France: Tax Authorities Clarify Taxation of Equity Compensation in International Context
A few weeks ago, the French Ministry of Finance issued decrees which will facilitate the collection of data (and tax) on the French sourced gains derived from equity awards when the beneficiary has left France. Tighter control will be achieved by tracking the “French source portion” of gains under new employer reporting requirements. The French tax authorities have now issued two instructions that focus on international aspects, including what is meant by “French source portion” of the equity gains.
Determination of French Source When Working in More than One Jurisdiction
The first instruction1 sets out how the “French source portion” of the gain should be determined when beneficiaries have worked in more than one jurisdiction during the life of an equity award.
A report of the Committee on Fiscal Affairs Discussion of the Organization for Economic Cooperation and Development (OECD) adopted in June 2004, made it clear that such gains should be regarded as employment income to which Article 15 (Income from Employment) of the OECD Model Treaty applies. However, the conclusion that gains are considered employment income was at odds with the French tax administration’s practice, as well as the legal framework that existed at the time.
Just before the issuance of the instruction, some tax local centers took the view that stock option gains were treated as capital gains and fully taxable in the country where the individual was a resident at the date of taxation (usually in cases where France was the country of residence). However, in other cases (usually where the individual was a nonresident), they took the contrary position and would seek to tax at least part of the gain if beneficiaries had worked in France during the life of the award.
The position that the French tax authorities now use is that the acquisition gain made by beneficiaries of equity awards is taxable in France when it relates to duties performed in France. In accordance with the general position of the OECD, the acquisition gain would be considered acquired over the “vesting” period applicable under the plan.
The acquisition gain therefore needs to be pro-rated according to the time spent in each of the countries in which the employee performed his or her professional activity during the vesting period. Where the individual is a nonresident at the relevant date, a new withholding will apply on the “French source portion” as provided below. For example, if the employee spent two years in France over a total vesting period of four years, half of the gain would relate to France and would be taxable there.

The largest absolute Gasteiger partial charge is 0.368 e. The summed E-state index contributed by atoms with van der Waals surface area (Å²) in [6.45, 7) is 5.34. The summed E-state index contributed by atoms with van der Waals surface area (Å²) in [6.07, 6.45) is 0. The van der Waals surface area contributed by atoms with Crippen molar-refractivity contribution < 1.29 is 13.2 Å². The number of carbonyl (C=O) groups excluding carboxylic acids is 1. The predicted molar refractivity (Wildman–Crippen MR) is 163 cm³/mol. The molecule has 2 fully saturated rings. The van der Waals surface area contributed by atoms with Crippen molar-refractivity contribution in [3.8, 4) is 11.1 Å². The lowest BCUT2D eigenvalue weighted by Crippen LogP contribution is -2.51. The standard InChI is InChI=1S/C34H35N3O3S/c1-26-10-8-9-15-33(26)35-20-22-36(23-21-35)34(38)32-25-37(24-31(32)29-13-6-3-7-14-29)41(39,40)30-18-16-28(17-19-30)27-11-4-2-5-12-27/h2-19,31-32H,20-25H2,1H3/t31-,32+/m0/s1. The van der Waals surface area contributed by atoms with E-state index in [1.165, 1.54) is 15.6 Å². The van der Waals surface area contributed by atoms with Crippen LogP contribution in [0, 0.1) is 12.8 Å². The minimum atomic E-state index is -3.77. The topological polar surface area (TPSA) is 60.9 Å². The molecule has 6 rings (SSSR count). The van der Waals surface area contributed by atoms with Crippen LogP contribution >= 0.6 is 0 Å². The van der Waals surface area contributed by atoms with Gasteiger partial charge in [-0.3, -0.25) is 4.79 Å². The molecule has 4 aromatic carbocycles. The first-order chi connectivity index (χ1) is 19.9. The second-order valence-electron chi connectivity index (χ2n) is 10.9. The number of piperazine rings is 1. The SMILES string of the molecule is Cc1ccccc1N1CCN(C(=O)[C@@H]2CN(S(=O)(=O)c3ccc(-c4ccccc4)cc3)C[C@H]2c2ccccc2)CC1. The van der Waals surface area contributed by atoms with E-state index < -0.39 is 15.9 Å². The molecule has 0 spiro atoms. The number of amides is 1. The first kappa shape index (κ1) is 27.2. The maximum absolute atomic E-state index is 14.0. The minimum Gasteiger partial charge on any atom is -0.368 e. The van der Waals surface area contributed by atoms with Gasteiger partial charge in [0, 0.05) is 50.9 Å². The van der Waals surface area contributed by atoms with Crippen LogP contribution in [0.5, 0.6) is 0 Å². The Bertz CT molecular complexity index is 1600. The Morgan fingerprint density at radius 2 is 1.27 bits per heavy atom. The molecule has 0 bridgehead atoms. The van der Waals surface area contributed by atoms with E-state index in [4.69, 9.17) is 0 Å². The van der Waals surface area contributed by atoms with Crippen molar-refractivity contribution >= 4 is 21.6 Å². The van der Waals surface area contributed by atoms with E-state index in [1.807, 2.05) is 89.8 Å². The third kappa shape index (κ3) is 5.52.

Tax instructions express the view of the French tax administration and its interpretation of legislation. As such, they can be relied upon by taxpayers when filing their tax returns and provides for some welcome clarity. However, the instruction does not completely resolve all the issues surrounding the legal qualification of the exercise gain where a four-year period has been met and the options were granted prior to June 20, 2007. (Before that date, the stock option regime was clearly connected to the general regime for capital gains tax in the French tax code.) That situation may not be fully resolved until a higher court renders a decision.
The instruction could apply to all open situations and it may be worthwhile reviewing these where appropriate for cases where relief for double taxation was denied and the statute of limitation has not run its course.
French Source Income for Non-Tax Resident Employees and Withholding Tax on Equity Compensation
French source remuneration paid to employees that are non-tax resident in France is generally subject to withholding tax. Because of the intricacies of equity compensation, it was felt that this mechanism was not suitable to address the issue of perceived tax “evaporation” and under-reporting when the beneficiaries had left France and became nonresidents prior to the taxable event. Thus, a specific withholding tax was introduced by Article 57 of the Amended Finance Law for 20102 (for details of the withholding tax see Flash International Executive Alert 2011-005 (Amended), January 10, 2011).
The withholding tax applies to gains and benefits derived from French qualified stock options, French qualified free shares (i.e., qualified RSUs), and special stock-options for French start-ups called BSPCE as well as, more generally, to any grant of securities on preferential terms to employees or company officers where part of the award relates to the exercise of their activities in France. The rules apply when the beneficiaries are not tax residents in France at the relevant date of taxation.
The second aforementioned instruction3 examines the scope of the withholding tax, the taxable event, the basis for the withholding, responsibilities for withholding, and any adjustments to the withholding tax via the taxpayer’s individual tax return. It makes it clear that the withholding is in effect from April 1, 2011, even though the framework was not in place until much later on – that is, all awards that vested after that date if the beneficiary is not a tax resident of France on the date of the taxable event. The instruction also excludes from the scope of withholding those options granted prior to June 20, 2007 (possibly pending a higher court decision on the nature of such gains (see above)).
The withholding tax should normally be paid on or before the 15th of the month following the taxable event. However, the French tax administration accepts that where the taxable event occurred between April 1, 2011 and March 31, 2012, the payment of withholding tax can be deferred until May 15, 2012. Companies are advised to review their obligations for all their beneficiaries that have vested awards post-April 1, 2011.